Beadwork Magazine Announces New Technical Editor: Meet Meredith Steele
Meredith Steele is Beadwork magazine’s new technical editor, and we’re thrilled to have her on board! She started with us on November 7 and is excited about the challenge of editing all the bead-woven projects in future issues of the magazine. Meredith shared her beading journey with us, which started at a very young age. Welcome, Meredith!
Beading from a Young Age
Q: How long have you been beading, and how did you get started?
A: My first trip into a bead store was when I was about 6 years old, and I fell in love with all the sparkles and colors. However, it wasn’t until much later when my mom picked up beading as a hobby that I got entirely sucked in. I was living at home during my junior year at the University of Wisconsin-Madison; during breaks from homework, I would sit at the dining table with my mom and bead. Her version of the story is that I created beautiful jewelry with no instruction whatsoever — but I remember differently. I wish I had saved some of my first pieces, as a reminder that practice makes perfect.
Q: What’s your favorite stitch or technique, and why?
A: Having worked in and/or owned my own bead store for the past combined 13 years, I’ve become a Jill-of-all-trades. I love all kinds of jewelry making. Apart from being a master bead weaver, I also enjoy wire weaving, stringing, knotting, and metalworking. I love learning new things, and I’m always pushing my horizons.
Q: What stitch or technique do you find the most challenging?
A: I’ve always struggled with sculptural weaves, especially increases and decreases in peyote stitch. My technical mind wants things to be neat and orderly, in a sequential pattern. I’ll keep trying until I get it!
Q: Do you typically follow other designers’ patterns, or do you prefer to create your own designs?
A: I love coming up with my own colorways from other designers’ patterns, but there’s nothing better than the raw creative energy that comes from sitting down in front of a pile of beads and coming up with something beautiful from scratch. Sitting down with a new shape of bead and figuring out how to work it into something is always a challenge; when it works out, it’s very rewarding.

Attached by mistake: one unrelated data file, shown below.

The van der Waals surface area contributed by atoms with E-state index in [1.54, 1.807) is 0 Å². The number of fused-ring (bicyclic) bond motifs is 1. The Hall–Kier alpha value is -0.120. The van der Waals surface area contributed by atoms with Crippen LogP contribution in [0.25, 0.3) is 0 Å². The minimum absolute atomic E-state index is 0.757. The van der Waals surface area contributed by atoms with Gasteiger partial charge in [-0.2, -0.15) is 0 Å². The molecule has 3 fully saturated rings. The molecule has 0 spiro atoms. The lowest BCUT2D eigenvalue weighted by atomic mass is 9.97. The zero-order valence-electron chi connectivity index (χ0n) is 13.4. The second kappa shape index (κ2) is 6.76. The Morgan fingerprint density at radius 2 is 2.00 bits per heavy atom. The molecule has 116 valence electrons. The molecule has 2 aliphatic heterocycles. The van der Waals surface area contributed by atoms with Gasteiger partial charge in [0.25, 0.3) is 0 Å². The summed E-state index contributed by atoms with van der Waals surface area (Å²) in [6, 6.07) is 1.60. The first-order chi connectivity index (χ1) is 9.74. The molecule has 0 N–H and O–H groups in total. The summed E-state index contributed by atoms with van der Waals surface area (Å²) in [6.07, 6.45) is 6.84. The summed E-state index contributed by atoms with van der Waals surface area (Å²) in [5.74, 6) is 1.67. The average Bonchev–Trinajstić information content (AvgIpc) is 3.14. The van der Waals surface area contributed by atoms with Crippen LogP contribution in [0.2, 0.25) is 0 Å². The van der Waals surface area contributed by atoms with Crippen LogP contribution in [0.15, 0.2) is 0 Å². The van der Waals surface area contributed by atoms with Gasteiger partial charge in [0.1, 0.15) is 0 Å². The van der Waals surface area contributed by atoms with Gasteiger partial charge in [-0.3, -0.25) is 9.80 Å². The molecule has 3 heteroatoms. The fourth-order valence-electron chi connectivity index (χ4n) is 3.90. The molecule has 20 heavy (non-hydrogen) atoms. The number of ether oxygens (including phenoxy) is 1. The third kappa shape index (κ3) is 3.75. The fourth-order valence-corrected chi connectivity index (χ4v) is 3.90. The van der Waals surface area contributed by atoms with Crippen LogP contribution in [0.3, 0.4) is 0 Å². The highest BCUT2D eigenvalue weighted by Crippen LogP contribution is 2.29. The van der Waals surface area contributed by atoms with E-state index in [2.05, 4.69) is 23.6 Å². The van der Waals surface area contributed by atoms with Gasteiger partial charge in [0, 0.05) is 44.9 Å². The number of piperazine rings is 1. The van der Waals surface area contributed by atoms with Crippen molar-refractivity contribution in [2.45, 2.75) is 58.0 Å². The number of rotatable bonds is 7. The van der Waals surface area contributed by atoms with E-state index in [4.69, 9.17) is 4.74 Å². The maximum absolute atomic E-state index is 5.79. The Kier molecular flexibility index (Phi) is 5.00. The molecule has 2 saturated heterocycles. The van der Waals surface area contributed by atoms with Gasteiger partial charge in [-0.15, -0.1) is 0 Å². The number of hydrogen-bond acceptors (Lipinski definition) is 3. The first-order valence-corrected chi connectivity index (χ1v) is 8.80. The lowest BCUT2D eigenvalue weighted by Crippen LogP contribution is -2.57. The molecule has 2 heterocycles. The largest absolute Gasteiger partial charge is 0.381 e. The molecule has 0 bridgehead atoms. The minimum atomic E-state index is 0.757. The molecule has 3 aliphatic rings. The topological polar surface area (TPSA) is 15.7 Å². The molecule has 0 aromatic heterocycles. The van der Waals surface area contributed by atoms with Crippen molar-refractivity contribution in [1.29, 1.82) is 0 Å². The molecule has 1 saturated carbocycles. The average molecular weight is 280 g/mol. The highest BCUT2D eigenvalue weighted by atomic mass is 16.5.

Q: What inspires your creativity? Where do you get your design ideas?
A: I’ve seen a lot of beads and jewelry. I think that’s the most important thing to figuring out your style and feeling inspired: a catalog of images. The biggest challenge that I’ve faced as an artist is figuring out what I like and what I want to make. Whether you prefer creating a board on Pinterest, or you’re blessed (cursed) with a photographic memory like mine, having a pool to draw inspiration from is essential to the creative process.
Q: Do you plan your designs in advance, or do you just let the creativity flow?
A: I don’t tend to sketch things out, but I do have an idea in my mind’s eye of how I want a piece to turn out. It’s always interesting to see how the idealized version in my head comes out in reality.
Q: How do you approach the use of color in your designs?
A: I’m a very monochromatic person — I tend to use gradients of colors. I’ll mix two or three colors together, but I try to find multiple shades of the same color family.
Q: How do you get out of a creative rut?
A: I seek out inspiration! I’ll flip through magazines and books or surf the web in search of new ideas. Once I see something I want to make, the excitement kicks in and I’m off to the races.
Q: What other creative projects do you like to work on?
A: I’m a total steampunk geek. I love costume design and have been developing my sewing skills over the past few years. From sewing a fabulous ball gown from a Victorian reproduction pattern, to painting a nerf gun and gluing some brass gears on it — I’m in deep! I love that steampunk gives me a reason to keep being creative and keep pushing myself to go bigger and do more.
Beading as a Hobby and a Livelihood
Q: What excites you most about working on Beadwork magazine?
A: It will be great to be even more involved in the beading community. I’m looking forward to using my expertise to help set trends and cultivate creativity in others.
Q: Where is your current workspace located?
A: I’m lucky enough to have an entire bead store at my disposal! I still own the Madison Bead Company in Madison, Wisconsin.
Q: How is your studio/workspace organized?
A: It’s organized chaos. I tend to get all of my materials out and spread everything around so that I can see it all without digging. I just need to be a little bit better about cleaning up afterwards.
Q: What do you love about your beading space?
A: I love having access to so many different materials. I very seldom find myself lacking a particular bead or finding. There’s always something I can use.
Q: What’s the ONE thing you would change about your studio if you could?
A: There’s never enough beads! I know I’m singing the song of our people here, but I need more beads!
Q: What’s your favorite beading tool?
A: I love my Tulip beading needles. They’re so much easier to thread than any other needles I’ve tried, and they hold up to my abuse. I’ve broken and bent more needles than I care to admit.
We’re so excited to have Meredith on the Beadworkmagazine staff. Please join us in welcoming Meredith to Beadwork!
Managing Editor, Beadwork magazine
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